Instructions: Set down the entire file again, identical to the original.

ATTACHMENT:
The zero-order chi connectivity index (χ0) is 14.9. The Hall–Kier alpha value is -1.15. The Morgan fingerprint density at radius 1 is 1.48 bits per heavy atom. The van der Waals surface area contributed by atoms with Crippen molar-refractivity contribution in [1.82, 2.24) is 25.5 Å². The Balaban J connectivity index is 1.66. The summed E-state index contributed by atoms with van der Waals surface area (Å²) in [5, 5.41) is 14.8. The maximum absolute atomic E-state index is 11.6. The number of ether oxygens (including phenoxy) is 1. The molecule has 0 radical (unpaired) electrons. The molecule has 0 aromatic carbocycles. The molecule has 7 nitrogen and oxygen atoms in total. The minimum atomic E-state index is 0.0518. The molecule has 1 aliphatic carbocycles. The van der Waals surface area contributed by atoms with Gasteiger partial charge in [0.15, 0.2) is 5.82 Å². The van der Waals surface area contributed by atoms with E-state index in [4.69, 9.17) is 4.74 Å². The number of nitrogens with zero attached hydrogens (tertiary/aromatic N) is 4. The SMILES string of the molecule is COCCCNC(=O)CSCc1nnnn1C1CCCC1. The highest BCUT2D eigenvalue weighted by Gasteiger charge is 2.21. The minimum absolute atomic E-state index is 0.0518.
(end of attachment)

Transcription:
The zero-order chi connectivity index (χ0) is 14.9. The Hall–Kier alpha value is -1.15. The Morgan fingerprint density at radius 1 is 1.48 bits per heavy atom. The van der Waals surface area contributed by atoms with Crippen molar-refractivity contribution in [1.82, 2.24) is 25.5 Å². The Balaban J connectivity index is 1.66. The summed E-state index contributed by atoms with van der Waals surface area (Å²) in [5, 5.41) is 14.8. The maximum absolute atomic E-state index is 11.6. The number of ether oxygens (including phenoxy) is 1. The molecule has 0 radical (unpaired) electrons. The molecule has 0 aromatic carbocycles. The molecule has 7 nitrogen and oxygen atoms in total. The minimum atomic E-state index is 0.0518. The molecule has 1 aliphatic carbocycles. The van der Waals surface area contributed by atoms with Gasteiger partial charge in [0.15, 0.2) is 5.82 Å². The van der Waals surface area contributed by atoms with E-state index in [4.69, 9.17) is 4.74 Å². The number of nitrogens with zero attached hydrogens (tertiary/aromatic N) is 4. The SMILES string of the molecule is COCCCNC(=O)CSCc1nnnn1C1CCCC1. The highest BCUT2D eigenvalue weighted by Gasteiger charge is 2.21. The minimum absolute atomic E-state index is 0.0518.